Laurier Avenue has highest number of collisions involving cyclists

Thursday's fatal bike crash occurred just a few pedal strokes away from the Ottawa intersection where more cyclists are struck than any other.

Cycling lanes have drawn bike commuters — and that's led to crashes

The scene of a fatal hit and run on Laurier Avenue W. that killed a cyclist yesterday. According to city numbers from 2013 to 2017, more cyclists are struck at Laurier Avenue and Elgin Street than anywhere else. (Giacomo Panico/CBC)

Thursday's fatal bike crash occurred just a few pedal strokes away from the Ottawa intersection where more cyclists are struck than any other.

A westbound cyclist was killed on Laurier Avenue W. in a hit and run just east of Elgin Street yesterday morning.

Several spots along Laurier, where separated lanes were installed in 2011 west of Elgin, actually have the highest collision numbers anywhere in the city.

Laurier Avenue and Elgin Street had 12 reported cyclist collisions between 2013 and the end of 2017, according to numbers in the city's open data catalogue analyzed by CBC.

Over those five years, there were 1,452 collisions involving cyclists across Ottawa. The most recent data the city has online is from 2017, with the numbers from 2018 expected later this year.

The second highest collision spot is also on Laurier, between Metcalfe and Kent streets, with 10 reported collisions during that five-year period.

The intersection of Laurier and Bank Street is fourth. Two other spots along Laurier are also in the top 20.

More volume, more issues 

Shawn Gettler with advocacy group Bike Ottawa said the Laurier Avenue bike lanes have attracted a lot of cyclists, so they're more likely to run into conflict there.

"We are approaching half a million rides through there every year now," he said. "So if most people are there, that's just going to be where most of the incidents occur."

Gettler said the lanes themselves are largely safe, but the intersections could be improved. He said while his group will push for intersections that better separate cyclists from motorists, those won't be easy to implement.

"Obviously, we'd welcome full protected intersections all the way across. But that's going to be something that we'll have to convince the city to pay for," he said.

Chalk messages are left at the scene of a hit and run on Laurier Avenue W. in Ottawa that killed a cyclist on May 16, 2019. (Idil Mussa/CBC)

A review of the lanes from 2017 showed the collision rate along Laurier had dropped 30 per cent after the lanes were installed, while the number of trips had jumped 330 per cent. 

Gettler said the location of Thursday's collision — the bike lane there is not separated from traffic — is particularly dangerous.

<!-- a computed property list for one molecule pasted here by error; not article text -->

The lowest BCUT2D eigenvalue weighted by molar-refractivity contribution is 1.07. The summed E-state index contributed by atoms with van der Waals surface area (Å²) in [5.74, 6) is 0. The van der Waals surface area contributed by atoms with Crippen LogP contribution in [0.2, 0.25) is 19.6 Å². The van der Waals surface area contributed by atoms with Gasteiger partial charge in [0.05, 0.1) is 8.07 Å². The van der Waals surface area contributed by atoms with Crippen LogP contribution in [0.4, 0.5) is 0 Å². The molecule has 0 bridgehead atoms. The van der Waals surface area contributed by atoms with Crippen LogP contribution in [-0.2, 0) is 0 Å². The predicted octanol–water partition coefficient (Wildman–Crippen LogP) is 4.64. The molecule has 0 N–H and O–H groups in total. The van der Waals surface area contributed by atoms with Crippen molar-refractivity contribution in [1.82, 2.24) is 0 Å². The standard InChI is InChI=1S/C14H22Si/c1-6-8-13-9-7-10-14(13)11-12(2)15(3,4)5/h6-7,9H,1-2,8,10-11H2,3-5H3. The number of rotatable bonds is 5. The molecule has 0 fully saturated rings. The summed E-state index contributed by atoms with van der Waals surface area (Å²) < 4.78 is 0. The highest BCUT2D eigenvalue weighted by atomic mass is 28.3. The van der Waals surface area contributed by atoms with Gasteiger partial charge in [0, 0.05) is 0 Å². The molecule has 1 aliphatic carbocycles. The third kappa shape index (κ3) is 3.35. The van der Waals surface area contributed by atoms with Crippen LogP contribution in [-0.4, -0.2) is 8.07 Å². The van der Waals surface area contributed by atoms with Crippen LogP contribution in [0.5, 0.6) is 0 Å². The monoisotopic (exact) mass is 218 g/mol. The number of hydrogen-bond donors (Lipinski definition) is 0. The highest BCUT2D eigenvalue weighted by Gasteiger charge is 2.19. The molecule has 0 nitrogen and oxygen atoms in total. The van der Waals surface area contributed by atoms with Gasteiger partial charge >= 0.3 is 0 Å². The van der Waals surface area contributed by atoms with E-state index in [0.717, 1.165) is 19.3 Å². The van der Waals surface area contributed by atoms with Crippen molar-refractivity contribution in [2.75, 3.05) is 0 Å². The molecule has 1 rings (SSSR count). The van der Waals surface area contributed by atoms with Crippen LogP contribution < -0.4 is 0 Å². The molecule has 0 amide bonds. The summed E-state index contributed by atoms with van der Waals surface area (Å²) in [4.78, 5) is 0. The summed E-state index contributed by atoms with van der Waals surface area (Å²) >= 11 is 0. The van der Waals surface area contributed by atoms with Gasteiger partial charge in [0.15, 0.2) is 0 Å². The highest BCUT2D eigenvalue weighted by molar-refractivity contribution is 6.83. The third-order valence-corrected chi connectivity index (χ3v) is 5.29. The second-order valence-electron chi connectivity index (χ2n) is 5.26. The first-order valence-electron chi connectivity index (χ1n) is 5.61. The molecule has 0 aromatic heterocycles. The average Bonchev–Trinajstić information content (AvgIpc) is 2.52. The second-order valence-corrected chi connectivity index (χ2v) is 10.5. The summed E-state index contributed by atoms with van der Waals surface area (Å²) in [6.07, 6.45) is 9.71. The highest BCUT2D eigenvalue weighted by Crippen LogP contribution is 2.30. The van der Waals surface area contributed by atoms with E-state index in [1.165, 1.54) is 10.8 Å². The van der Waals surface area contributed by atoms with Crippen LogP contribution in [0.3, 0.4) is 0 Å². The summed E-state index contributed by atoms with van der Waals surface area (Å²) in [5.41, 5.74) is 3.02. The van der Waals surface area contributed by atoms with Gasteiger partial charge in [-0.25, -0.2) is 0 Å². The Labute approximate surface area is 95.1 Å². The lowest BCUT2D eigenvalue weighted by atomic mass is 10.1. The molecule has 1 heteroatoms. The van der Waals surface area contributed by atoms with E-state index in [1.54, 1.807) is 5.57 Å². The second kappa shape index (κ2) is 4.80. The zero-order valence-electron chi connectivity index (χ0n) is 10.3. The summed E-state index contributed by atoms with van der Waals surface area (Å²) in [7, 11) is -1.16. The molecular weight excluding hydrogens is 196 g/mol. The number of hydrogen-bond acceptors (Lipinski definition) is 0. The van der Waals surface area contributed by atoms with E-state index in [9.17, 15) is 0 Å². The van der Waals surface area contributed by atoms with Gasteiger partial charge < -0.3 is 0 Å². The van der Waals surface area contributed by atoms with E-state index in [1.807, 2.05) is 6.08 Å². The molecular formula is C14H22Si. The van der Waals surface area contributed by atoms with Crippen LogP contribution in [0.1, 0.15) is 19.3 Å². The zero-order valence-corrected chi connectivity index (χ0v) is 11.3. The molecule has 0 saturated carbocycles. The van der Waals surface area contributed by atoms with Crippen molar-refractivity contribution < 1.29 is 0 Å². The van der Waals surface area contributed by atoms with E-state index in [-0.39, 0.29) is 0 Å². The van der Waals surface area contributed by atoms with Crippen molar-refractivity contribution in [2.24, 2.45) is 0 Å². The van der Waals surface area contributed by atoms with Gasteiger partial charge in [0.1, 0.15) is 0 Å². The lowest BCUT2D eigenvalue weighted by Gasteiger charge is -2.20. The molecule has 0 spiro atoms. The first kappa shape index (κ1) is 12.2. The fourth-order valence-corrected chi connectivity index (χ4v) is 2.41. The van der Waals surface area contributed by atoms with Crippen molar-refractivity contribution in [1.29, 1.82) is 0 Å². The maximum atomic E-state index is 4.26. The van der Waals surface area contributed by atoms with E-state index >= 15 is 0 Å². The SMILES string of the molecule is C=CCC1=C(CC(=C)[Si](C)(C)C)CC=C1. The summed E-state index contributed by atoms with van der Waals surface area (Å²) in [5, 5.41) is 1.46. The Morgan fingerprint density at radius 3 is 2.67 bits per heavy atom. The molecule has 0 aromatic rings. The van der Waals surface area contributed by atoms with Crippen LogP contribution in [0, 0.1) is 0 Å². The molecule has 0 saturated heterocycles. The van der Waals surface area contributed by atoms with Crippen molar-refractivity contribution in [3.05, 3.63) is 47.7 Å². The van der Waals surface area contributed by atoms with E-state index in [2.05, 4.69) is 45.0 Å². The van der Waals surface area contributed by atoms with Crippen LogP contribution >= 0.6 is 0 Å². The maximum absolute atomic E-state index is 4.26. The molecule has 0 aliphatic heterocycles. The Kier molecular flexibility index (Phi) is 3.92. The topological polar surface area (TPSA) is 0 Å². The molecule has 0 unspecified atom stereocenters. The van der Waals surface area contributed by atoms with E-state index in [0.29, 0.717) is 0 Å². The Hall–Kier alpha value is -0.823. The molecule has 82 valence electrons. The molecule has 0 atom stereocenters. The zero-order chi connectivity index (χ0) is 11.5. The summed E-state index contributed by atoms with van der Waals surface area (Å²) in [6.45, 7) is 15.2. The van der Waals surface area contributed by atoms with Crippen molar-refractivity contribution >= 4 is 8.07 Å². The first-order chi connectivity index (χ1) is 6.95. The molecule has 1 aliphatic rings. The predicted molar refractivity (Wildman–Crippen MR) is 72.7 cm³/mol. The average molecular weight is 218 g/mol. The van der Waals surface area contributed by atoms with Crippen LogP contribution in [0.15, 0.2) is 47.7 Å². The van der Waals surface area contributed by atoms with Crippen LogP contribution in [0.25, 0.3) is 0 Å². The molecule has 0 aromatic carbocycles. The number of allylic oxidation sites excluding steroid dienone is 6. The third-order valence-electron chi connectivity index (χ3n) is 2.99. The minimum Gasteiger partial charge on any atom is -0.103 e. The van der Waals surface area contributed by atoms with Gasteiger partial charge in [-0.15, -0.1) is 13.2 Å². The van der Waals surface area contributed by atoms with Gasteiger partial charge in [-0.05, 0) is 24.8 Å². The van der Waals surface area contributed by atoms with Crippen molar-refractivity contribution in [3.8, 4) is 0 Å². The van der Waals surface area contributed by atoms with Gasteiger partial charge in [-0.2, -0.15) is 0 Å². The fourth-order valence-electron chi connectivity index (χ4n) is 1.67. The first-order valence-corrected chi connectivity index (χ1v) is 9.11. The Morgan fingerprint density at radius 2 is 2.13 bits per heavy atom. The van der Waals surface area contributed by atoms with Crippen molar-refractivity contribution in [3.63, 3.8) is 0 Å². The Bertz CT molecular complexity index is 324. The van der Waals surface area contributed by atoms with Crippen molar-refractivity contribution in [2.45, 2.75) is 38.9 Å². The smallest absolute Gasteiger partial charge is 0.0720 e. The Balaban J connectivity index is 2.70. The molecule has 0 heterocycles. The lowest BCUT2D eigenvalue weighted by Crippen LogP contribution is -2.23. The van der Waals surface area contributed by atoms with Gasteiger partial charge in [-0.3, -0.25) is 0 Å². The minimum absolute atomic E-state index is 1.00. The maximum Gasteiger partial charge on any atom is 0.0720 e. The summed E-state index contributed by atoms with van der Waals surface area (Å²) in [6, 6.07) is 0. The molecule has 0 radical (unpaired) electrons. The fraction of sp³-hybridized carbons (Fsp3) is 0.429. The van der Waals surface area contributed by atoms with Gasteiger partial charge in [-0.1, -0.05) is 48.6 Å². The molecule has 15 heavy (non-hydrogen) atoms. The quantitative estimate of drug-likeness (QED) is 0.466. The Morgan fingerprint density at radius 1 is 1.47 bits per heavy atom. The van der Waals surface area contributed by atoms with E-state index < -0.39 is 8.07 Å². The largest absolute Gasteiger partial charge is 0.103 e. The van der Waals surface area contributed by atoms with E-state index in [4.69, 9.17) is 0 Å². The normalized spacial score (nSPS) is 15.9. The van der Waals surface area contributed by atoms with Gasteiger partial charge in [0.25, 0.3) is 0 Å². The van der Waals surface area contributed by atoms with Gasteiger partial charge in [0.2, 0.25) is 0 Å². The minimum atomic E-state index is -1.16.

"What you have is like a floating bike lane that goes across a right turn lane. So you're going to have a lot of vehicle motion across there, and that's just introducing conflict," he said.

'Just paint' 

Kitchissippi Coun. Jeff Leiper agrees there's a real problem in that spot.

We have dozens of people who are being catastrophically hurt every year.- Coun. Jeff Leiper

Leiper, who took part in an impromptu rally Thursday following the crash, said that on that stretch of Laurier there's "just paint" protecting bike riders.

"You probably couldn't design a piece of cycling infrastructure better to put cyclists in danger," he said.   

Leiper said the overall data shows intersections aren't safe enough for cyclists, and as the city updates its transportation plan, there should be more money for cycling infrastructure.

"We have dozens of people who are being catastrophically hurt every year," he said.

"We need really strong language in that document [that says] we are going to spend more money on cycling to make it safer."   


To encourage thoughtful and respectful conversations, first and last names will appear with each submission to CBC/Radio-Canada's online communities (except in children and youth-oriented communities). Pseudonyms will no longer be permitted.

By submitting a comment, you accept that CBC has the right to reproduce and publish that comment in whole or in part, in any manner CBC chooses. Please note that CBC does not endorse the opinions expressed in comments. Comments on this story are moderated according to our Submission Guidelines. Comments are welcome while open. We reserve the right to close comments at any time.

Become a CBC Member

Join the conversation  Create account

Already have an account?